Shiny LED Panels Run Hot

LED panels are great for grow lamps and all sorts of other purposes, but they are liable to overheat if the back surface is bare aluminium. Simply painting the top of the panel could almost double its thermal capacity, allowing you to run it at much higher current.

My interest in hydroponics was piqued when a friend was given a (no doubt rather expensive) gift of an indoor vegetable garden.

Now in my experience farmers tend to be rather frugal, practical types. When I was growing up in Oxfordshire, our next door neighbour used to joke that he would wait until he saw two pigeons on a branch before getting out his shotgun because a single pigeon was a waste of a cartridge.

I didn't want to waste my time on money on the wrong set up – I wanted to get the right hydroponic system with my first shot! So I set about finding out what I could about the equipment on offer. Specifically, grow lamps. And there were all sorts of new gear to look at.

Quantum Boards. Do They check out?

After researching hydroponic equipment for a little while, my skepticism antennae started to twitch. Grow lamps commonly use a kind of LED panel known commercially as a "Quantum Board", which looks to be an aluminium PCB studded with parallel strings of medium power LEDs. (See the pictures above.) There are variations on the theme, but generally the driver electronics are implemented in a separate module, which is sometimes mounted on the top of the panel.

Perhaps because the alternative is an HID lamp, these LED panels are usually marketed as running "cool". You can generally also read lots of user reviews, which may or may not be real, attesting to this. The idea is that PCB itself is the heatsink: with appropriately wide spacing of the LEDs, no supplementary cooling is necessary.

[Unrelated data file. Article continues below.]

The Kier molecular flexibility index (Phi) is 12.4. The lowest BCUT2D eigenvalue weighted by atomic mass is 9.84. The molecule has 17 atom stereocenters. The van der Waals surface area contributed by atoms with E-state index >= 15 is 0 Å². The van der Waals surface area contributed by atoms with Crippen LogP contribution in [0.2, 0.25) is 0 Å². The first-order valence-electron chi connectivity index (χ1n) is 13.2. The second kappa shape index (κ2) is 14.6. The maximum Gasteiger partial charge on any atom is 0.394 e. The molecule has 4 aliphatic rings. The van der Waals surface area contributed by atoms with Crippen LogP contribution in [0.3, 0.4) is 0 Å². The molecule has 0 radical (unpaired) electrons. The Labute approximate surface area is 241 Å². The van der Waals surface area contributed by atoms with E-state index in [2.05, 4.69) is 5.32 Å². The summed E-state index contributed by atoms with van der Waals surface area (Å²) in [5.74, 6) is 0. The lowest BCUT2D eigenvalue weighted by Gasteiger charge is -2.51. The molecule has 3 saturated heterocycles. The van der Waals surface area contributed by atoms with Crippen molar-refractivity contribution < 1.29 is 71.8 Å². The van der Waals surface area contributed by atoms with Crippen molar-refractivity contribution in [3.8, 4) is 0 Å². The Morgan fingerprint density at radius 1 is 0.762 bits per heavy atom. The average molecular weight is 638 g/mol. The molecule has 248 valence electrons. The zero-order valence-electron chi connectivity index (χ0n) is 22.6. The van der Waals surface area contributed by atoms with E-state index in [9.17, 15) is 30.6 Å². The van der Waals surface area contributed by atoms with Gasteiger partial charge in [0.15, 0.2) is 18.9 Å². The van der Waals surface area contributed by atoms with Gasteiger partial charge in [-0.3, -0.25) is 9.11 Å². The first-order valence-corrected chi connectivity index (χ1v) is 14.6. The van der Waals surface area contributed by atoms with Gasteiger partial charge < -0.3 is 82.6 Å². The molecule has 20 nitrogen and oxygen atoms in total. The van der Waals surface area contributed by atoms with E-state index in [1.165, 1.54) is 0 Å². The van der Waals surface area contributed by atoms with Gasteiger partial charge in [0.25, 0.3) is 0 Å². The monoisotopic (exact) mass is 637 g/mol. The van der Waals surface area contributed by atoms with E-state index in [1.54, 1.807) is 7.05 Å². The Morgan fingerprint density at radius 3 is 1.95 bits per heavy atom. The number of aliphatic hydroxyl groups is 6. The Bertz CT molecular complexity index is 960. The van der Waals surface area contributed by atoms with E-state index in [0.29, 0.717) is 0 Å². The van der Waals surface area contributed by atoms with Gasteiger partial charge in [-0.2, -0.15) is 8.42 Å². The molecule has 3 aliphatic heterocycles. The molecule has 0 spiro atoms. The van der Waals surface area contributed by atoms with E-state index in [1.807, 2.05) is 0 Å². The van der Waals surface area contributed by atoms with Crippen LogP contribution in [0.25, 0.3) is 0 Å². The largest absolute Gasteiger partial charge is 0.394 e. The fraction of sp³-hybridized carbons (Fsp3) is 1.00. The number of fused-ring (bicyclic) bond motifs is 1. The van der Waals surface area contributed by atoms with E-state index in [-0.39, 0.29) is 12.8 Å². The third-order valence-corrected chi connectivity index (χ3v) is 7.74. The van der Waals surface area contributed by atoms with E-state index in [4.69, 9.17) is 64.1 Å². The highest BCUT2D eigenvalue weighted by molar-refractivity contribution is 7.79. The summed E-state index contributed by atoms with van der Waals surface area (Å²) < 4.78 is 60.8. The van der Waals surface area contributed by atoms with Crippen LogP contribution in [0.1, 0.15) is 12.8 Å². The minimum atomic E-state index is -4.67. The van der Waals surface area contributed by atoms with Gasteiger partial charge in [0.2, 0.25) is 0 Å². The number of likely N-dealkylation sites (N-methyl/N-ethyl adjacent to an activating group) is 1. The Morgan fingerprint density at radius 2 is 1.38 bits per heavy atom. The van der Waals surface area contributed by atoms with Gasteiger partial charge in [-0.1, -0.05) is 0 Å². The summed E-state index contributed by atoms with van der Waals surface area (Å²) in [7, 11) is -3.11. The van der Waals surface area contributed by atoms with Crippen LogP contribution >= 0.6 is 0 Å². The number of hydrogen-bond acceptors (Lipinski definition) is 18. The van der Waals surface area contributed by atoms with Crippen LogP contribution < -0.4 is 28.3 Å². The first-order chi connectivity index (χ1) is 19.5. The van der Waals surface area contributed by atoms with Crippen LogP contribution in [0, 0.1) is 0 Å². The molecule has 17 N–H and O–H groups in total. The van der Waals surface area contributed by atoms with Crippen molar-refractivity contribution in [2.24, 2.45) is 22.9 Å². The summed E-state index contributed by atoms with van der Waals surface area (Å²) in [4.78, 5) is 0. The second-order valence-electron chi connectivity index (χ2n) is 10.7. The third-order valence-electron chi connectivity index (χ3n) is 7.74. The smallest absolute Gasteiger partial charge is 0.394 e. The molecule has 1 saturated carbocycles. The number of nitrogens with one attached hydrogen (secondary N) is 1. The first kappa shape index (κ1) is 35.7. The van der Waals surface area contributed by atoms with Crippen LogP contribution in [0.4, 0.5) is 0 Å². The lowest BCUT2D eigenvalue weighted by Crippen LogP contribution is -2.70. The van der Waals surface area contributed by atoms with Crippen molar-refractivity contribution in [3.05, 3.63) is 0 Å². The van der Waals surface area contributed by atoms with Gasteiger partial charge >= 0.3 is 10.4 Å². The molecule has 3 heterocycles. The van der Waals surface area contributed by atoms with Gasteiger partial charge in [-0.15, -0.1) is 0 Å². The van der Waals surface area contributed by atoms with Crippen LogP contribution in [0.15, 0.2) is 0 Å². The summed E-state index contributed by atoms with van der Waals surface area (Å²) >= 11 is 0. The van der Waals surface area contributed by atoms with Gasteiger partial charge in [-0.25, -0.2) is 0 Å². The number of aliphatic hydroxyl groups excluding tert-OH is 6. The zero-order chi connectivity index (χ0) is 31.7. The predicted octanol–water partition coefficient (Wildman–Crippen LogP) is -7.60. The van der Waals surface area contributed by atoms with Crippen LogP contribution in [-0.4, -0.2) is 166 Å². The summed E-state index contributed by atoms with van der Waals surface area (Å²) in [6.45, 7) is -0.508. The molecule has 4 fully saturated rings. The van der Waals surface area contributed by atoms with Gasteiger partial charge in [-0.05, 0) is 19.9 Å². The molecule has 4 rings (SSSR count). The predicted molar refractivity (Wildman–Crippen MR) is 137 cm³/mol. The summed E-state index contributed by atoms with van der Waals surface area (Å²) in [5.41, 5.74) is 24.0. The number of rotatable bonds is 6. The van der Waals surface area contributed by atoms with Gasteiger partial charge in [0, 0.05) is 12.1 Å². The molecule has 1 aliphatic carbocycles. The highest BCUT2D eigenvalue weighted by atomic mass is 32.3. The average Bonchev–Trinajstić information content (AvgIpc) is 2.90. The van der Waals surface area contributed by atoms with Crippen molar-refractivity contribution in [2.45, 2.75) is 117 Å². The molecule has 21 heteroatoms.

Well, I remember when Apple's MacBook Air was the cool new thing, and then I burned my lap.

The issue is whether or not the spacing is "appropriately wide". I contend that every panel that you will ever see is thermally limited to some degree. You have to run these things below their rated current to stop the LEDs burning out. The other option is to the cool them down somehow. That would explain why the same sites that sell Quantum Boards also advertise very large, expensive heatsinks.

It's not hard to imagine why LED panels might be undersized. Convenient though it may be, flat aluminium PCB substrate is an expensive and inefficient kind of heatsink.

Yet another online heatsink calculator

Wanting a concrete example, I chose the QB120 V2 boards more or less at random from the Horticulture Lighting Group website. It is advertised that "Each board can be powered up to 70 watts. No Thermal Interface Material or heatsink is required." Let's evaluate those claims.

The panels measure 240 x 280 mm and feature 120 highly efficient Samsung LM301H LEDs capable of producing 40 lumens or so at a gentle 65 mA. At that current each LED has a forward voltage of about 2.7 V and throws off about 140 mW of heat. The LM301Hs can be run much hotter, up to 200 mA.

I set about making a widget to find out what kind of temperature the panel would reach when running at these currents. The spreadsheet takes a few short cuts for the sake of simplicity. It calculates the temperature of the panel rather than the LEDs on it, for example, and assumes that it is the same temperature all over, when in fact aluminium sheet is not a perfect conductor of heat – as you can clearly see on picture at the top of this post.